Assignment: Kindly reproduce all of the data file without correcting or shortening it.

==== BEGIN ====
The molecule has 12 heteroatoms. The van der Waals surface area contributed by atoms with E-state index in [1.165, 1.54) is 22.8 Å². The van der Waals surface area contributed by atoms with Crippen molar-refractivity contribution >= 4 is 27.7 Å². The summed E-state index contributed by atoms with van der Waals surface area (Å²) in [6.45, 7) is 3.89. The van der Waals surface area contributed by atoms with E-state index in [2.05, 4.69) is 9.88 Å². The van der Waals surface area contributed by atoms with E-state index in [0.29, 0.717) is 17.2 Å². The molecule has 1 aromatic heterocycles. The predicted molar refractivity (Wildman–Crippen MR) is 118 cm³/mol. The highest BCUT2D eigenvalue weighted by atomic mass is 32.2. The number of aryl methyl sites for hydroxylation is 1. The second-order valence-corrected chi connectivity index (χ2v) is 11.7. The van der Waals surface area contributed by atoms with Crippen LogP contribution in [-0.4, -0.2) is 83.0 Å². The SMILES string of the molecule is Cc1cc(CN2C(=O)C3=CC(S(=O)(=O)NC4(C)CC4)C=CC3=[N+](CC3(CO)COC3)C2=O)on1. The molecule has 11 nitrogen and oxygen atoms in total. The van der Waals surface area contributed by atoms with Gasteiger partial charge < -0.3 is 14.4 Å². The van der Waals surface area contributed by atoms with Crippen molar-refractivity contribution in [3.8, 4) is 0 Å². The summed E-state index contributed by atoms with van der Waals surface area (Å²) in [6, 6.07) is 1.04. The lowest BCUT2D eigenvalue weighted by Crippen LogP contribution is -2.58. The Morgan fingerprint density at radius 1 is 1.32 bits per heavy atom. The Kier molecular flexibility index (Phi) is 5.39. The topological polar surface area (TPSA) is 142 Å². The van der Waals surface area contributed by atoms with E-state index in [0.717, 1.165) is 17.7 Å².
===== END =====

The molecule has 12 heteroatoms. The van der Waals surface area contributed by atoms with E-state index in [1.165, 1.54) is 22.8 Å². The van der Waals surface area contributed by atoms with Crippen molar-refractivity contribution >= 4 is 27.7 Å². The summed E-state index contributed by atoms with van der Waals surface area (Å²) in [6.45, 7) is 3.89. The van der Waals surface area contributed by atoms with E-state index in [2.05, 4.69) is 9.88 Å². The van der Waals surface area contributed by atoms with E-state index in [0.29, 0.717) is 17.2 Å². The molecule has 1 aromatic heterocycles. The predicted molar refractivity (Wildman–Crippen MR) is 118 cm³/mol. The highest BCUT2D eigenvalue weighted by atomic mass is 32.2. The number of aryl methyl sites for hydroxylation is 1. The second-order valence-corrected chi connectivity index (χ2v) is 11.7. The van der Waals surface area contributed by atoms with Crippen LogP contribution in [-0.4, -0.2) is 83.0 Å². The SMILES string of the molecule is Cc1cc(CN2C(=O)C3=CC(S(=O)(=O)NC4(C)CC4)C=CC3=[N+](CC3(CO)COC3)C2=O)on1. The molecule has 11 nitrogen and oxygen atoms in total. The van der Waals surface area contributed by atoms with Gasteiger partial charge < -0.3 is 14.4 Å². The van der Waals surface area contributed by atoms with Crippen molar-refractivity contribution in [3.8, 4) is 0 Å². The summed E-state index contributed by atoms with van der Waals surface area (Å²) in [6, 6.07) is 1.04. The lowest BCUT2D eigenvalue weighted by Crippen LogP contribution is -2.58. The Morgan fingerprint density at radius 1 is 1.32 bits per heavy atom. The Kier molecular flexibility index (Phi) is 5.39. The topological polar surface area (TPSA) is 142 Å². The van der Waals surface area contributed by atoms with E-state index in [0.717, 1.165) is 17.7 Å².